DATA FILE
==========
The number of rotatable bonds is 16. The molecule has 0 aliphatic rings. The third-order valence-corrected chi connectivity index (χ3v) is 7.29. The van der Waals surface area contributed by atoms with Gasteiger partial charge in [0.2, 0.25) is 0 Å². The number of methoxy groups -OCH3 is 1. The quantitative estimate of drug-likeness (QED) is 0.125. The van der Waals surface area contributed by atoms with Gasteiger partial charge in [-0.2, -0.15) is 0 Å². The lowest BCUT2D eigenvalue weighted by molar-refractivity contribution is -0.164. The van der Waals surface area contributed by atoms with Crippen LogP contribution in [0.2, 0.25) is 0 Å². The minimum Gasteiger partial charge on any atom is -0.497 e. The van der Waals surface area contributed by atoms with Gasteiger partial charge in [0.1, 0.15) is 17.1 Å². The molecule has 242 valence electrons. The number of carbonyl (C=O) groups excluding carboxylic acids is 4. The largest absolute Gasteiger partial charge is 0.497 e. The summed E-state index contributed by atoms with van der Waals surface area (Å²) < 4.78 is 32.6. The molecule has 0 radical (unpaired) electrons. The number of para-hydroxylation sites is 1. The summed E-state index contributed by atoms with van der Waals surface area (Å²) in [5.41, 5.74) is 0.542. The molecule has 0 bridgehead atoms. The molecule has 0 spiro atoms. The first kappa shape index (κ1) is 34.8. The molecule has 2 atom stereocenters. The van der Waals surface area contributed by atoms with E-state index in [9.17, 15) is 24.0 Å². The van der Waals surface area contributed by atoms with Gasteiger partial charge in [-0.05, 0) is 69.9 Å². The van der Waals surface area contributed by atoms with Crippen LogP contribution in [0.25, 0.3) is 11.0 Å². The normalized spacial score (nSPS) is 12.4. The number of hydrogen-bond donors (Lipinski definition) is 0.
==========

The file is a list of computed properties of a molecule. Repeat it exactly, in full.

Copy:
The number of rotatable bonds is 16. The molecule has 0 aliphatic rings. The third-order valence-corrected chi connectivity index (χ3v) is 7.29. The van der Waals surface area contributed by atoms with Gasteiger partial charge in [0.2, 0.25) is 0 Å². The number of methoxy groups -OCH3 is 1. The quantitative estimate of drug-likeness (QED) is 0.125. The van der Waals surface area contributed by atoms with Gasteiger partial charge in [-0.2, -0.15) is 0 Å². The lowest BCUT2D eigenvalue weighted by molar-refractivity contribution is -0.164. The van der Waals surface area contributed by atoms with Crippen LogP contribution in [0.2, 0.25) is 0 Å². The minimum Gasteiger partial charge on any atom is -0.497 e. The van der Waals surface area contributed by atoms with Gasteiger partial charge in [0.1, 0.15) is 17.1 Å². The molecule has 242 valence electrons. The number of carbonyl (C=O) groups excluding carboxylic acids is 4. The largest absolute Gasteiger partial charge is 0.497 e. The summed E-state index contributed by atoms with van der Waals surface area (Å²) < 4.78 is 32.6. The molecule has 0 radical (unpaired) electrons. The number of para-hydroxylation sites is 1. The summed E-state index contributed by atoms with van der Waals surface area (Å²) in [5.41, 5.74) is 0.542. The molecule has 0 bridgehead atoms. The molecule has 0 spiro atoms. The first kappa shape index (κ1) is 34.8. The molecule has 2 atom stereocenters. The van der Waals surface area contributed by atoms with E-state index in [9.17, 15) is 24.0 Å². The van der Waals surface area contributed by atoms with Gasteiger partial charge in [-0.05, 0) is 69.9 Å². The van der Waals surface area contributed by atoms with Crippen LogP contribution in [0.25, 0.3) is 11.0 Å². The normalized spacial score (nSPS) is 12.4. The number of hydrogen-bond donors (Lipinski definition) is 0.